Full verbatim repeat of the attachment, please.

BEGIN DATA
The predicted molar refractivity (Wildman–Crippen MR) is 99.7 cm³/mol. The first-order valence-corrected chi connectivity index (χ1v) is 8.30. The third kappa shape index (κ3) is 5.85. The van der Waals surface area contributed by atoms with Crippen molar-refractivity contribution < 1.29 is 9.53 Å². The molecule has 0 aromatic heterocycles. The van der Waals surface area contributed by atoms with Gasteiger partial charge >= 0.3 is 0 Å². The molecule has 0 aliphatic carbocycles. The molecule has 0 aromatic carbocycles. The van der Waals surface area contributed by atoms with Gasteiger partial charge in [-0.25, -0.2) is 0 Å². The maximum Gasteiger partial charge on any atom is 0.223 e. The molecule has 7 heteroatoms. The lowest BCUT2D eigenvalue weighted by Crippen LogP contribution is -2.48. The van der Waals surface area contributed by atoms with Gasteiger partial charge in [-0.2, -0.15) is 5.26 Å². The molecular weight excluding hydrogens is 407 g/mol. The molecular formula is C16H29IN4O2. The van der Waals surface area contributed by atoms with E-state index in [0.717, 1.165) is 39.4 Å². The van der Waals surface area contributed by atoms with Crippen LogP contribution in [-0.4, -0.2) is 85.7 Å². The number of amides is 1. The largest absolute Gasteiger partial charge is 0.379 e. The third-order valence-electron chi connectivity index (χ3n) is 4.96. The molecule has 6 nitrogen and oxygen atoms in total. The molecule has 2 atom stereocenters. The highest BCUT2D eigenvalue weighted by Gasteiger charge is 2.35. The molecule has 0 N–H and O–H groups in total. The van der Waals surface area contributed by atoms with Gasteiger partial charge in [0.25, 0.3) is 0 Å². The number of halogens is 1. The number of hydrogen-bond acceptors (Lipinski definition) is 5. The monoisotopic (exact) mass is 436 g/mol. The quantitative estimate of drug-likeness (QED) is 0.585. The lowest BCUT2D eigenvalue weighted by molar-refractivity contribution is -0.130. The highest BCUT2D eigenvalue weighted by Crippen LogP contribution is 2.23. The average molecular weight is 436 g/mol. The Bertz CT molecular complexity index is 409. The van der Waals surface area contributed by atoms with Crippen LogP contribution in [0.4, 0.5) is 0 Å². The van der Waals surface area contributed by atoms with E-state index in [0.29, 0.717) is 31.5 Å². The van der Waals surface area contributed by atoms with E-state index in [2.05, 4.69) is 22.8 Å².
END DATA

The predicted molar refractivity (Wildman–Crippen MR) is 99.7 cm³/mol. The first-order valence-corrected chi connectivity index (χ1v) is 8.30. The third kappa shape index (κ3) is 5.85. The van der Waals surface area contributed by atoms with Crippen molar-refractivity contribution < 1.29 is 9.53 Å². The molecule has 0 aromatic heterocycles. The van der Waals surface area contributed by atoms with Gasteiger partial charge >= 0.3 is 0 Å². The molecule has 0 aliphatic carbocycles. The molecule has 0 aromatic carbocycles. The van der Waals surface area contributed by atoms with Gasteiger partial charge in [-0.25, -0.2) is 0 Å². The maximum Gasteiger partial charge on any atom is 0.223 e. The molecule has 7 heteroatoms. The lowest BCUT2D eigenvalue weighted by Crippen LogP contribution is -2.48. The van der Waals surface area contributed by atoms with Gasteiger partial charge in [-0.2, -0.15) is 5.26 Å². The molecular weight excluding hydrogens is 407 g/mol. The molecular formula is C16H29IN4O2. The van der Waals surface area contributed by atoms with E-state index in [0.717, 1.165) is 39.4 Å². The van der Waals surface area contributed by atoms with Crippen LogP contribution in [-0.4, -0.2) is 85.7 Å². The number of amides is 1. The largest absolute Gasteiger partial charge is 0.379 e. The third-order valence-electron chi connectivity index (χ3n) is 4.96. The molecule has 6 nitrogen and oxygen atoms in total. The molecule has 2 atom stereocenters. The highest BCUT2D eigenvalue weighted by Gasteiger charge is 2.35. The molecule has 0 N–H and O–H groups in total. The van der Waals surface area contributed by atoms with Gasteiger partial charge in [0.25, 0.3) is 0 Å². The number of halogens is 1. The number of hydrogen-bond acceptors (Lipinski definition) is 5. The monoisotopic (exact) mass is 436 g/mol. The quantitative estimate of drug-likeness (QED) is 0.585. The lowest BCUT2D eigenvalue weighted by molar-refractivity contribution is -0.130. The highest BCUT2D eigenvalue weighted by Crippen LogP contribution is 2.23. The average molecular weight is 436 g/mol. The Bertz CT molecular complexity index is 409. The van der Waals surface area contributed by atoms with Crippen LogP contribution in [0.4, 0.5) is 0 Å². The van der Waals surface area contributed by atoms with E-state index in [0.29, 0.717) is 31.5 Å². The van der Waals surface area contributed by atoms with E-state index in [2.05, 4.69) is 22.8 Å².